President Nana Addo Dankwa Akufo-Addo, says the “concept of deterrence" embodied in the Country's Criminal Offences Act, should be applied fully especially in areas of social concern, such as the fight against galamsey and vigilantism.


Recognizing the dictates of due process and the protection of human rights, President Akufo-Addo said though justice dispensed by the country's Judges as well as sentences meted out to offenders were in accordance with the Criminal Offences Act, the Judges had some discretion within the confines of the law to pass judgements on critical matters such as 'galamsey' to serve as deterrent.


“It continues to be a source of worry that persons, for instance, caught in the act of destroying our environment and polluting our water bodies, the very inheritance of our future generations, because of the phenomenon of illegal mining, popularly referred to as galamsey, get away with lenient sentences,” the President said.


President Akufo-Addo said the country's media landscape were daily replete with "accounts of persons who steal goats, for example, receiving sentences of not less than two years in prison.


"Yes, the sentences. I suggest that, in certain cases, the discretion must be exercised for the upper end of the band, i.e. for the maximum.”


President Akufo-Addo made this critical observation Wednesday, 3rd October 2018, when he swore into office 4 new Supreme Court Judges, at an event at the Presidency, the Jubilee House.


The Four Judges sworn in are: the immediate past President of the Ghana Bar Association, Nene Amegatcher, the former Dean of the Faculty of Law, University of Ghana, Professor Emmanuel Nii Ashie Kotey, and two Court of Appeal judges; Justice Samuel K. Marful-Sau and Justice Agnes M.A. Dordzie,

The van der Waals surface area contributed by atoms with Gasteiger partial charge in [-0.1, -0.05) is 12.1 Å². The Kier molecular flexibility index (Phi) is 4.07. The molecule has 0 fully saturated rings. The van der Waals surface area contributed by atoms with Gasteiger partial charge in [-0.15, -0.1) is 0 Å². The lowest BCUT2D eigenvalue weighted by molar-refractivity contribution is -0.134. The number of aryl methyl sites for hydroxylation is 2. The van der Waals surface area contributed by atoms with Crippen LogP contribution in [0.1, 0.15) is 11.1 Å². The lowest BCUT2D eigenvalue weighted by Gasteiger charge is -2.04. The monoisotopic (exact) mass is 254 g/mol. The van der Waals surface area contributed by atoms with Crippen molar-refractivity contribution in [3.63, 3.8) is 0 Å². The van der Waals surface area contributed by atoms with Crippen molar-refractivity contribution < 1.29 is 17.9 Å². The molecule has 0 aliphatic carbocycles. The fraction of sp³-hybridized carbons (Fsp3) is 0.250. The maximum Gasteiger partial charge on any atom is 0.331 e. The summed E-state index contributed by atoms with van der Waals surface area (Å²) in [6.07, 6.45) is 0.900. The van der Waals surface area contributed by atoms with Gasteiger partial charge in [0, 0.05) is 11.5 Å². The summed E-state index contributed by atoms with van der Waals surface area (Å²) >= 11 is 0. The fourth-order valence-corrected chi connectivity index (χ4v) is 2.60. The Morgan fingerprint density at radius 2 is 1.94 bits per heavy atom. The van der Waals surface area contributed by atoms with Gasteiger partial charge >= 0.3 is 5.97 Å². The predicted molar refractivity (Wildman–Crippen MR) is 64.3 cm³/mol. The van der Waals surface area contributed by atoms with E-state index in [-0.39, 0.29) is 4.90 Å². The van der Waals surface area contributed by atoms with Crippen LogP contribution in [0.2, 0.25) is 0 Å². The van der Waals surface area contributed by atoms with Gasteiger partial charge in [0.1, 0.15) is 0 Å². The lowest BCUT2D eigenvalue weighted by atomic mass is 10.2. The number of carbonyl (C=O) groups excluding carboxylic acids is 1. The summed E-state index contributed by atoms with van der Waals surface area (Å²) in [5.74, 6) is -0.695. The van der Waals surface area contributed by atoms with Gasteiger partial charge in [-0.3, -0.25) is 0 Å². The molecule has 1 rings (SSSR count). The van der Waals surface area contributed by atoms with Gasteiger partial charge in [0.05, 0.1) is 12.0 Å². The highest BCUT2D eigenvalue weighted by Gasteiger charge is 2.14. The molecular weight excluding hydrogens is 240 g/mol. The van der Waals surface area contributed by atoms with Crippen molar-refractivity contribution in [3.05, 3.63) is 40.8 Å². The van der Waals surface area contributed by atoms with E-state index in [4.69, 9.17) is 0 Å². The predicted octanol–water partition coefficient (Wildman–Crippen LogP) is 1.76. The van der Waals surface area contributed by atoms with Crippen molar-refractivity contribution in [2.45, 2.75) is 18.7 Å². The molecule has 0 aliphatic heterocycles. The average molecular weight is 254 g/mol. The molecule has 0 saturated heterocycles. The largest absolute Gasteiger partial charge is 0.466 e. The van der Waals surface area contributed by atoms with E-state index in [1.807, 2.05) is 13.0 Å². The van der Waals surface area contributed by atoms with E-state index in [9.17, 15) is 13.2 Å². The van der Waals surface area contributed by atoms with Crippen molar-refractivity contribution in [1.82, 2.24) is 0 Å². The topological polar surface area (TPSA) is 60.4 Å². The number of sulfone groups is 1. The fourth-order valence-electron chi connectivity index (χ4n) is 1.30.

Congratulating them, President Akufo-Addo told the four judges that, having met the stringent requirements of Article 128(4) of the Constitution, it was incumbent on them to "have the independence of spirit, proven integrity, high moral character and impartiality of mind to hold this high office. Your appointments are truly well-deserved and merited.”


President Akufo-Addo said though Ghana's Constitution reposed the judicial power of the State in the Judiciary, central to the execution of the functions of the Judiciary rested with the Supreme Court.


He deplored the situation where judges proffered judgements on the basis of decisions from lower courts and cited them as law, describing it as unacceptable.


"Judges, more so Justices of the Supreme Court must be learned, know their case law and ensure their decisions and judgements are properly motivated,” he added.


Broad spectrum


President Akufo-Addo said then as Attorney General—2001 to 2003 in the Government former President John Agyekum Kufuor—he had the honour of nominating for persons onto the Supreme Court, with the approval of the President, distinguished jurists and academics.


These persons, he said, were Professor Samuel Kofi Date-Bah, the late Professor Tawia Modibo Ocran, and the late Professor A.K.P Kludze, three judges whose works made such a significant impact on the growth of the Court’s constitutional jurisprudence.


“I have continued in this tradition as President of the Republic, and, today, the immediate past President of the Ghana Bar Association, a distinguished practitioner, Nene Amegatcher, and the former Dean of the Faculty of Law, University of Ghana, Professor Emmanuel Nii Ashie Kotey, have been appointed from the Bar directly onto the Supreme Court, together with two respected Judges of the Court of Appeal.,” he added.


This blend of persons on the Supreme Court, in his view, “will strengthen the development of our nation’s constitutional and other jurisprudence.”


Source: ISD (Rex Mainoo Yeboah)

Created: 04 October 2018
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